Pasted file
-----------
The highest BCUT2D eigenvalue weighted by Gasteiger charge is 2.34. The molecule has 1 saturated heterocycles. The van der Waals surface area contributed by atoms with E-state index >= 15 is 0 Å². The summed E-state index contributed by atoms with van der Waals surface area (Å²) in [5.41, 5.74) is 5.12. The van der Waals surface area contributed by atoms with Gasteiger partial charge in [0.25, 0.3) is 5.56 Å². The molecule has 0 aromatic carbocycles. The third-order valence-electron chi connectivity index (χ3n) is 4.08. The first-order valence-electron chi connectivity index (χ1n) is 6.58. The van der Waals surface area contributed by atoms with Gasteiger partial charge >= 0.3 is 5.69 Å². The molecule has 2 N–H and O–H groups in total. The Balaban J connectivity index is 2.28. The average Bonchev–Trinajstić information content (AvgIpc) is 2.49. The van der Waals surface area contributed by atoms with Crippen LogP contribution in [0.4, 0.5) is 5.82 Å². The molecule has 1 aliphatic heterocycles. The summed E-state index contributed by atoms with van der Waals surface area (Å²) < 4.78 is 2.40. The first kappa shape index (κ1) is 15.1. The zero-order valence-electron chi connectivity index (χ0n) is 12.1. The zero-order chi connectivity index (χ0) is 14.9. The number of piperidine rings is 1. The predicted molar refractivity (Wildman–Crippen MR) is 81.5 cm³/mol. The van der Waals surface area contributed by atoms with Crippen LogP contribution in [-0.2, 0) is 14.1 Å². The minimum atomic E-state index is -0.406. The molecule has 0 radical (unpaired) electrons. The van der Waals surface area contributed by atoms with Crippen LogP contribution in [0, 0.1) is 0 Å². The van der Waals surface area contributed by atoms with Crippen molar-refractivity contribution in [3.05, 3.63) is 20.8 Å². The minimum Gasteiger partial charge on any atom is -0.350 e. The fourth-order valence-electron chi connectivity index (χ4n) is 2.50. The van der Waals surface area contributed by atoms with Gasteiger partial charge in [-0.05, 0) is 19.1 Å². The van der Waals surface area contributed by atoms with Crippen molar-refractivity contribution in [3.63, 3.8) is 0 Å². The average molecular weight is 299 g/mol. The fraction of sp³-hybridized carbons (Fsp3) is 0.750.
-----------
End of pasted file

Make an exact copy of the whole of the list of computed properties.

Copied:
The highest BCUT2D eigenvalue weighted by Gasteiger charge is 2.34. The molecule has 1 saturated heterocycles. The van der Waals surface area contributed by atoms with E-state index >= 15 is 0 Å². The summed E-state index contributed by atoms with van der Waals surface area (Å²) in [5.41, 5.74) is 5.12. The van der Waals surface area contributed by atoms with Gasteiger partial charge in [0.25, 0.3) is 5.56 Å². The molecule has 0 aromatic carbocycles. The third-order valence-electron chi connectivity index (χ3n) is 4.08. The first-order valence-electron chi connectivity index (χ1n) is 6.58. The van der Waals surface area contributed by atoms with Gasteiger partial charge >= 0.3 is 5.69 Å². The molecule has 2 N–H and O–H groups in total. The Balaban J connectivity index is 2.28. The average Bonchev–Trinajstić information content (AvgIpc) is 2.49. The van der Waals surface area contributed by atoms with Crippen LogP contribution in [0.4, 0.5) is 5.82 Å². The molecule has 1 aliphatic heterocycles. The summed E-state index contributed by atoms with van der Waals surface area (Å²) < 4.78 is 2.40. The first kappa shape index (κ1) is 15.1. The zero-order valence-electron chi connectivity index (χ0n) is 12.1. The zero-order chi connectivity index (χ0) is 14.9. The number of piperidine rings is 1. The predicted molar refractivity (Wildman–Crippen MR) is 81.5 cm³/mol. The van der Waals surface area contributed by atoms with Crippen LogP contribution in [-0.2, 0) is 14.1 Å². The minimum atomic E-state index is -0.406. The molecule has 0 radical (unpaired) electrons. The van der Waals surface area contributed by atoms with Crippen LogP contribution in [0, 0.1) is 0 Å². The van der Waals surface area contributed by atoms with Crippen molar-refractivity contribution in [3.05, 3.63) is 20.8 Å². The minimum Gasteiger partial charge on any atom is -0.350 e. The fourth-order valence-electron chi connectivity index (χ4n) is 2.50. The van der Waals surface area contributed by atoms with Gasteiger partial charge in [-0.05, 0) is 19.1 Å². The van der Waals surface area contributed by atoms with Crippen molar-refractivity contribution in [3.63, 3.8) is 0 Å². The average molecular weight is 299 g/mol. The fraction of sp³-hybridized carbons (Fsp3) is 0.750.